Latest News

U.S. military checkpoints frustrate Iraqis, test soldiers' nerves

BAGHDAD, Iraq—As the U.S. military ratchets up its campaign to remove guns from the streets of Baghdad, new checkpoints across the sprawling city are causing massive traffic jams and jangling nerves for American soldiers and Iraqi civilians alike.

"There is too much traffic and too many checkpoints," said Hussain Mhessam, who was rushing to get to his classes at a university. "Now it is almost easier to walk than to drive. I am worried about being late. The checkpoints are a bad move. They only want to hurt people."

The soldiers admit they are nervous. They don't want to kill innocent civilians by mistake, but they fear suicide bombers, particularly because U.S. soldiers have been killed in attacks in recent days.

American soldiers killed three teenage boys in a wedding party last week when they didn't slow down at a checkpoint in the town of Samarra, north of Baghdad. Two children also were killed in the town last week when the truck they were riding in didn't stop at a checkpoint.

Soldiers from the Army's 1st Armored Division recently manned a checkpoint on the busy Jadrya Bridge.

They pulled over some of the passing cars, using a small red stop sign in English and Arabic. On more than one occasion, the soldiers just screamed at confused Iraqi drivers in English. Some drivers who weren't asked to pull over thought they were supposed to and drove into the checkpoint, setting off alarm bells. There were few Arabic translators on hand to explain the checkpoint rules.

"We can't check every car, so we try to do three at a time," said 1st Sgt. Anthony Petrone of Harrisburg, Pa. On the first day of the bridge checkpoint, the soldiers got three AK 47s and 18 handguns.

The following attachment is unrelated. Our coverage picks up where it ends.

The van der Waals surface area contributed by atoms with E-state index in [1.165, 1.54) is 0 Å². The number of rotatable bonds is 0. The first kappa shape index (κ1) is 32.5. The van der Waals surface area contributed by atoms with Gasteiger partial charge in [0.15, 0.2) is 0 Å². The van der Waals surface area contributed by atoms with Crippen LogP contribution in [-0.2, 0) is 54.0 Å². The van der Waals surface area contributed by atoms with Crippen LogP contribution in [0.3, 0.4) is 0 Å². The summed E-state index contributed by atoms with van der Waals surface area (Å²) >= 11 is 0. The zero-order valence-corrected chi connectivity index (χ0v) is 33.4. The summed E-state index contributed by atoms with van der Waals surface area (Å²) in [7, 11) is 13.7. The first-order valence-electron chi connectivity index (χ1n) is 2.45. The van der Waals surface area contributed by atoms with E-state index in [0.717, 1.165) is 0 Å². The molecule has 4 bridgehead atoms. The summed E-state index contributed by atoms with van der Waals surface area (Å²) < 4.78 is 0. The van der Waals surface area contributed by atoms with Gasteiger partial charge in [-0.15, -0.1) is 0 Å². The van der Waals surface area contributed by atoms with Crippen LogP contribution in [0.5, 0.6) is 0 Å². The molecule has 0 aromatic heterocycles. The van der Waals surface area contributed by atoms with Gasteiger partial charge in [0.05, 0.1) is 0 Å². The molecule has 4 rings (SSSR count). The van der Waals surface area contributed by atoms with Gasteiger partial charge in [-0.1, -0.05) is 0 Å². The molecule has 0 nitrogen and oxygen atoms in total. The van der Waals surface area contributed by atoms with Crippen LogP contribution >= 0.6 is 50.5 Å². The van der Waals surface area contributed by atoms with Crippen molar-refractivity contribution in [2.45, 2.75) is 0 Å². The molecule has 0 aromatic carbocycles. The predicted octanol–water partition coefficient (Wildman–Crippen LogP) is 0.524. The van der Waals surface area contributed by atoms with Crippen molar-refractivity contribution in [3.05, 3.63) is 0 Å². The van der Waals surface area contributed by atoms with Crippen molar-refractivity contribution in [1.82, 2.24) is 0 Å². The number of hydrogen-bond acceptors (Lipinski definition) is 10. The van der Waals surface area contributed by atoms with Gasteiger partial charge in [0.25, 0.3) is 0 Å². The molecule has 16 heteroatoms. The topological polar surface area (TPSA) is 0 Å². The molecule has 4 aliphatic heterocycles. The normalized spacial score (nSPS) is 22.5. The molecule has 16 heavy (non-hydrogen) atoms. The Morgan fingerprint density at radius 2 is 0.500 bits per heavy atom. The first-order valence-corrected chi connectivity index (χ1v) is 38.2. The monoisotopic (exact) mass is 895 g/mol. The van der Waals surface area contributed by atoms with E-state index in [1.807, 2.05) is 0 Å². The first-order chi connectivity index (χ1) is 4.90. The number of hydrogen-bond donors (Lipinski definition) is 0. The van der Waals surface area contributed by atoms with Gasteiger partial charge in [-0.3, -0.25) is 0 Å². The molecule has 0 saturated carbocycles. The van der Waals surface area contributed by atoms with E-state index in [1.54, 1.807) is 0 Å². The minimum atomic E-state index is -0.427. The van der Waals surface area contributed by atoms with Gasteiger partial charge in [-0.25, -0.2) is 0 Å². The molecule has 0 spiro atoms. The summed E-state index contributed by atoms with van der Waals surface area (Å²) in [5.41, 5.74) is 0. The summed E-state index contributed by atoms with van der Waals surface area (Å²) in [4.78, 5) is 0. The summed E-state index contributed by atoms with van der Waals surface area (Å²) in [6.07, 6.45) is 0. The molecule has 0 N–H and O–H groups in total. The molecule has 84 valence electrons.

Scores of people crossed the bridge on foot instead because driving in Baghdad, which has a car culture much like Los Angeles, has become a major hassle.

The soldiers were manning the checkpoint 24 hours a day. Baghdad has an 11 p.m. curfew, so few drivers are out on the streets at night.

They move their checkpoints frequently. "But people catch on pretty quickly," Petrone said. "They hear there is a checkpoint so they avoid the bridge."

The stops take about five minutes. Drivers hand over identification, and the soldiers order them to step out of the vehicles.

At one point, the soldiers stopped a white Toyota truck. Inside, Abbas Hamad, a merchant, had a small pistol on the front seat and three large bags of cash containing 12 million Iraqi dinars—worth at least $9,000, depending on the exchange rate—in the back seat.

"Whoa!" said a soldier. "We've got some serious money here, and a gun."

"I have a pistol because I am worried about being robbed," Hamad said. "Please, I must protect my business and my family."

Petrone took the gun, and Hamad pleaded for him to give it back. Other soldiers looked through the cash.

Hamad said he owned a small business selling meat and chickens. He said he'd been robbed twice, and that he thought the checkpoints were a good idea if they helped reduce looting and theft.

Petrone gave the pistol back, but made Hamad promise he would leave it at home.

Some political leaders worry that taking weapons away from civilians before cracking down on criminals is putting the cart before the horse.

"Withdrawing weapons from the people before imposing security is a false step," Nassir Chadarchi of the Democratic Patriotic Party said in an interview in Azzaman, one of Baghdad's daily newspapers. "How can you have the gangs armed and the public unarmed and unable to protect themselves?"


(c) 2003, Knight Ridder/Tribune Information Services.

PHOTOS (from KRT Photo Service, 202-383-6099): USIRAQ+CHECKPOINTS